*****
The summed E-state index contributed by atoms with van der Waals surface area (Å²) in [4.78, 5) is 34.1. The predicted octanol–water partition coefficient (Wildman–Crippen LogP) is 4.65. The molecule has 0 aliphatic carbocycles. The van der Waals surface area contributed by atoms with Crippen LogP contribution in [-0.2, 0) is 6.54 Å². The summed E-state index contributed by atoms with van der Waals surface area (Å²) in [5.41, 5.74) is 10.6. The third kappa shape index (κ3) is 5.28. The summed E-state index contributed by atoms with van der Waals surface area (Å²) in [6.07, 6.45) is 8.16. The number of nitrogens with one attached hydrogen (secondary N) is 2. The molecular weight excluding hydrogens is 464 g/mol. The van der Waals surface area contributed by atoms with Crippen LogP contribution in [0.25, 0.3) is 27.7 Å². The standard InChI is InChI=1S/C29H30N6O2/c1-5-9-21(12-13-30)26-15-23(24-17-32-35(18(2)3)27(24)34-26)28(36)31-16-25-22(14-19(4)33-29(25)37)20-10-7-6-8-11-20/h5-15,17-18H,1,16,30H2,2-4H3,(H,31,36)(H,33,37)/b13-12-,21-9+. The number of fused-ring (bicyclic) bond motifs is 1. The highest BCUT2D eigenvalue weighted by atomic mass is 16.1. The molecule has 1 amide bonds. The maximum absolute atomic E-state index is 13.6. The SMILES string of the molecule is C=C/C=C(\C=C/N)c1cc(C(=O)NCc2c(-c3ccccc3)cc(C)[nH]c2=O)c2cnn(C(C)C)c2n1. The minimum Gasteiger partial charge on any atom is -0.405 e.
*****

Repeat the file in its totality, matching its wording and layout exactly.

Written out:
The summed E-state index contributed by atoms with van der Waals surface area (Å²) in [4.78, 5) is 34.1. The predicted octanol–water partition coefficient (Wildman–Crippen LogP) is 4.65. The molecule has 0 aliphatic carbocycles. The van der Waals surface area contributed by atoms with Crippen LogP contribution in [-0.2, 0) is 6.54 Å². The summed E-state index contributed by atoms with van der Waals surface area (Å²) in [5.41, 5.74) is 10.6. The third kappa shape index (κ3) is 5.28. The summed E-state index contributed by atoms with van der Waals surface area (Å²) in [6.07, 6.45) is 8.16. The number of nitrogens with one attached hydrogen (secondary N) is 2. The molecular weight excluding hydrogens is 464 g/mol. The van der Waals surface area contributed by atoms with Crippen LogP contribution in [0.25, 0.3) is 27.7 Å². The standard InChI is InChI=1S/C29H30N6O2/c1-5-9-21(12-13-30)26-15-23(24-17-32-35(18(2)3)27(24)34-26)28(36)31-16-25-22(14-19(4)33-29(25)37)20-10-7-6-8-11-20/h5-15,17-18H,1,16,30H2,2-4H3,(H,31,36)(H,33,37)/b13-12-,21-9+. The number of fused-ring (bicyclic) bond motifs is 1. The highest BCUT2D eigenvalue weighted by atomic mass is 16.1. The molecule has 1 amide bonds. The maximum absolute atomic E-state index is 13.6. The SMILES string of the molecule is C=C/C=C(\C=C/N)c1cc(C(=O)NCc2c(-c3ccccc3)cc(C)[nH]c2=O)c2cnn(C(C)C)c2n1. The minimum Gasteiger partial charge on any atom is -0.405 e.